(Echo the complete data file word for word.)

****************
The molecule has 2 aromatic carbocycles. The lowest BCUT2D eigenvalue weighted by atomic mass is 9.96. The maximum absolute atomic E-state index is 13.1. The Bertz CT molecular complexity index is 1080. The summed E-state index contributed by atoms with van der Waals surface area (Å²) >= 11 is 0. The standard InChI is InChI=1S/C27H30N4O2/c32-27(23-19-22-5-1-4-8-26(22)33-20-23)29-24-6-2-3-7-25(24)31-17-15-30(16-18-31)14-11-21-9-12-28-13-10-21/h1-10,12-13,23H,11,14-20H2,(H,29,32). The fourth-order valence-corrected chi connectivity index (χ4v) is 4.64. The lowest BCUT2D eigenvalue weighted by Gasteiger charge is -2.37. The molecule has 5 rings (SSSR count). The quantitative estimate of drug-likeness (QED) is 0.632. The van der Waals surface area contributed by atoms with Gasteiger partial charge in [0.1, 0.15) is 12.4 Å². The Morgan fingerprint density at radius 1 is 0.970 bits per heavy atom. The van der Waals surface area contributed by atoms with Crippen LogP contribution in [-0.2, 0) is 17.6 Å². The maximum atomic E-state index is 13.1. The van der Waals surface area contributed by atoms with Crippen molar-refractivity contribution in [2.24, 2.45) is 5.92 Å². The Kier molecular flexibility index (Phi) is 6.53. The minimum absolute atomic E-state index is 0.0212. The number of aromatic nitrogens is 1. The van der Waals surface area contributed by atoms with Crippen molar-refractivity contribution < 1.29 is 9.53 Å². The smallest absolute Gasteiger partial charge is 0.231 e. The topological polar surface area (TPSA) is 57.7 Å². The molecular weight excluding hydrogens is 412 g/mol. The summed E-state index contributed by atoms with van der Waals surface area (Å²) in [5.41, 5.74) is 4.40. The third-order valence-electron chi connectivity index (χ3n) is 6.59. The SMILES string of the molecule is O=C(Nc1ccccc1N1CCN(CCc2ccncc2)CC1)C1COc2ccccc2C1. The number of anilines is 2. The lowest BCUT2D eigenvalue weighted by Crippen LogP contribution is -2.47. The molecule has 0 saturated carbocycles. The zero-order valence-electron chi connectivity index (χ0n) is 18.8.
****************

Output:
The molecule has 2 aromatic carbocycles. The lowest BCUT2D eigenvalue weighted by atomic mass is 9.96. The maximum absolute atomic E-state index is 13.1. The Bertz CT molecular complexity index is 1080. The summed E-state index contributed by atoms with van der Waals surface area (Å²) >= 11 is 0. The standard InChI is InChI=1S/C27H30N4O2/c32-27(23-19-22-5-1-4-8-26(22)33-20-23)29-24-6-2-3-7-25(24)31-17-15-30(16-18-31)14-11-21-9-12-28-13-10-21/h1-10,12-13,23H,11,14-20H2,(H,29,32). The fourth-order valence-corrected chi connectivity index (χ4v) is 4.64. The lowest BCUT2D eigenvalue weighted by Gasteiger charge is -2.37. The molecule has 5 rings (SSSR count). The quantitative estimate of drug-likeness (QED) is 0.632. The van der Waals surface area contributed by atoms with Gasteiger partial charge in [0.1, 0.15) is 12.4 Å². The Morgan fingerprint density at radius 1 is 0.970 bits per heavy atom. The van der Waals surface area contributed by atoms with Crippen LogP contribution in [-0.2, 0) is 17.6 Å². The maximum atomic E-state index is 13.1. The van der Waals surface area contributed by atoms with Crippen molar-refractivity contribution in [2.24, 2.45) is 5.92 Å². The Kier molecular flexibility index (Phi) is 6.53. The minimum absolute atomic E-state index is 0.0212. The number of aromatic nitrogens is 1. The van der Waals surface area contributed by atoms with Crippen molar-refractivity contribution < 1.29 is 9.53 Å². The smallest absolute Gasteiger partial charge is 0.231 e. The topological polar surface area (TPSA) is 57.7 Å². The molecular weight excluding hydrogens is 412 g/mol. The summed E-state index contributed by atoms with van der Waals surface area (Å²) in [5.41, 5.74) is 4.40. The third-order valence-electron chi connectivity index (χ3n) is 6.59. The SMILES string of the molecule is O=C(Nc1ccccc1N1CCN(CCc2ccncc2)CC1)C1COc2ccccc2C1. The number of anilines is 2. The lowest BCUT2D eigenvalue weighted by Crippen LogP contribution is -2.47. The molecule has 0 saturated carbocycles. The zero-order valence-electron chi connectivity index (χ0n) is 18.8.